Werewolf cancer drug strikes right note with Jazz Pharma, sparking licensing deal

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Werewolf cancer drug strikes right note with Jazz Pharma, sparking licensing deal


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Jazz Pharmaceuticals’ pipeline has oncology bets sprinkled throughout, but nothing in cancer immunotherapy. The company is turning to Werewolf Therapeutics to fill that gap, striking a deal to get a cytokine therapy that’s on the path to clinical testing.

According to financial terms announced Thursday, Dublin-based Jazz is paying $15 million up front for global rights to Werewolf drug WTX-613. Milestone payments could bring Werewolf, based in Cambridge, Massachusetts, up to $1.26 billion. If Jazz is able to commercialize its new asset, it would pay Werewolf royalties on the drug’s sales.

Cytokines are signaling proteins that can spark an immune response. Engineered versions of these proteins have been used for decades as cancer treatments. However, as these drugs circulate through the body, they spark an immune response that goes beyond cancer cells—a toxic effect that limits their use. Cytokine therapies also don’t have a long-lasting therapeutic effect. Werewolf and other biotech companies have been engineering a new generation of cytokine therapies intended to provide a safer and more effective immune response.

The Werewolf platform technology, called Predator, engineers a cytokine in a way that shields it from binding to anything until it reaches a tumor. The therapy is also designed to have a longer half-life, overcoming the durability issues of earlier cytokine therapies. WTX-613 is an engineered version of a cytokine called interferon alpha.

Last December, Werewolf presented promising preclinical data for its version of interferon alpha during the annual meeting of the American Society of Hematology. In a mouse model for blood cancer, Werewolf reported that its drug stopped tumor growth and activated responses from two types of immune cells, natural killer cells and CD8+ cells. The company also reported that the drug showed an extended half-life compared to native interferon alpha.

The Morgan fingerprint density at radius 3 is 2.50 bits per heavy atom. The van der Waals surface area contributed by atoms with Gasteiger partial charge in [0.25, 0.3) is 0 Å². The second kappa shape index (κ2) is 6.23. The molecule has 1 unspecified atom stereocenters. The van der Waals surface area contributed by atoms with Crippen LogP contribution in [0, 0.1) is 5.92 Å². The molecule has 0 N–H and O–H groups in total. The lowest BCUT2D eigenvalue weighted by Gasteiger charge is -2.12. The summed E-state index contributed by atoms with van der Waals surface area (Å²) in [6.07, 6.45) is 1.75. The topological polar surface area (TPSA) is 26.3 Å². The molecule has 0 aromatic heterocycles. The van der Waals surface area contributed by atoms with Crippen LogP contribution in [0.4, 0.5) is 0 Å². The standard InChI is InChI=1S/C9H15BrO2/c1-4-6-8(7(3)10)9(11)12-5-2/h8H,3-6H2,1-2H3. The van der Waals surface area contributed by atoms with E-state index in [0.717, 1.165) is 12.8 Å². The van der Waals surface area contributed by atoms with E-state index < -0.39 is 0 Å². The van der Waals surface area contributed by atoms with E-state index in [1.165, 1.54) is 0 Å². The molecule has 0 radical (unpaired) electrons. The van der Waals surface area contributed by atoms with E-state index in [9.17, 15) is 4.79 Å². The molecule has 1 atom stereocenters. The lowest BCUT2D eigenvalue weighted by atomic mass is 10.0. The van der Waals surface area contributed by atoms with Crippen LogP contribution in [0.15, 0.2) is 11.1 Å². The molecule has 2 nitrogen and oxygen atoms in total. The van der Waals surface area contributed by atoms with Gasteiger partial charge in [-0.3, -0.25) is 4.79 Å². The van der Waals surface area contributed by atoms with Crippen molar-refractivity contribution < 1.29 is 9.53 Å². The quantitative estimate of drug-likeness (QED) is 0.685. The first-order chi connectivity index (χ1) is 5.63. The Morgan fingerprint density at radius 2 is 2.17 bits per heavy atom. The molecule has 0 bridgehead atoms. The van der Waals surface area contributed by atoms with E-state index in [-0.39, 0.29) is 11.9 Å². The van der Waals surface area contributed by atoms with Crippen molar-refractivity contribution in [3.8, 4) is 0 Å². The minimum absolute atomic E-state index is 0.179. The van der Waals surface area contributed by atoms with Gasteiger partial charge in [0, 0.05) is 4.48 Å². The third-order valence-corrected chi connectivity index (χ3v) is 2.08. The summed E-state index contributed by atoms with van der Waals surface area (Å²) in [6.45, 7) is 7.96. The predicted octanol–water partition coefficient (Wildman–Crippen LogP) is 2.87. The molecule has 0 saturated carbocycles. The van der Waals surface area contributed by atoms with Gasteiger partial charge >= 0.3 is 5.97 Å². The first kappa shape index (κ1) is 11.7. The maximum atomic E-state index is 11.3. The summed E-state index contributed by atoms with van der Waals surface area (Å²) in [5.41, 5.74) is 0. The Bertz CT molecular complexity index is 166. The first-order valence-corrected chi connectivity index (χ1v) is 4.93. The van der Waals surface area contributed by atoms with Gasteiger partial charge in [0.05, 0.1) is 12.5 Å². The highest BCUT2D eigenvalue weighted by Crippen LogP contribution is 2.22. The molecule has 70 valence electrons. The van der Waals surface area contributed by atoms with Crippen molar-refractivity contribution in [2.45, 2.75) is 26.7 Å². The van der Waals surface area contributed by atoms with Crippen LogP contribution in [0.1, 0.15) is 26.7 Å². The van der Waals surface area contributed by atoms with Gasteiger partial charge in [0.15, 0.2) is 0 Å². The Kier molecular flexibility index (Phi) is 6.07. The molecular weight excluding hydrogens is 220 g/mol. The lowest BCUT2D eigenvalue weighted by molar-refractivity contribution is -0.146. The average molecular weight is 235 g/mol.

With the encouraging preclinical data in hand, Werewolf planned to submit an investigational new drug application with the FDA in 2023. That timeline is still intact, but Jazz now plans to make that FDA filing.

“This transaction underscores our commitment to enhancing our pipeline to deliver novel oncology therapies to patients, and also provides us with an opportunity to expand into immuno-oncology,” Rob Iannone, executive vice president, global head of research and development of Jazz Pharmaceuticals said in a prepared statement.

For Werewolf, the Jazz deal means the biotech can keep its focus on its lead programs. WTX-124 is an engineered version of a cytokine called interleukin-2, while WTX-330 is Werewolf’s version of interleukin-12. The biotech said it expects to file investigational new drug applications for both programs later this year.

There’s plenty of cytokine competition facing both Jazz and Werewolf. Last November, the FDA approved Besremi, an interferon alpha drug that PharmaEssentia drug developed for polycythemia, a rare blood cancer. Asher Bio emerged from stealth last year with technology for engineering a better, potentially more targeted version of IL-2. Xilio Therapeutics aims to improve on cytokine safety with a “mask” that stays on the therapy until it reaches the tumor microenvironment. That company’s IL-2 program is on track for an investigational new drug application this year.

Meanwhile, Avenge Bio is taking a cell therapy approach to cytokines. The company contends that human IL-2 could have advantages over engineered versions. Its approach employs immune cells engineered to produce IL-2. Those cells are implanted at the tumor site to localize the immunotherapy’s effect.

Photo by Flickr user Five Furlongs via a Creative Commons license



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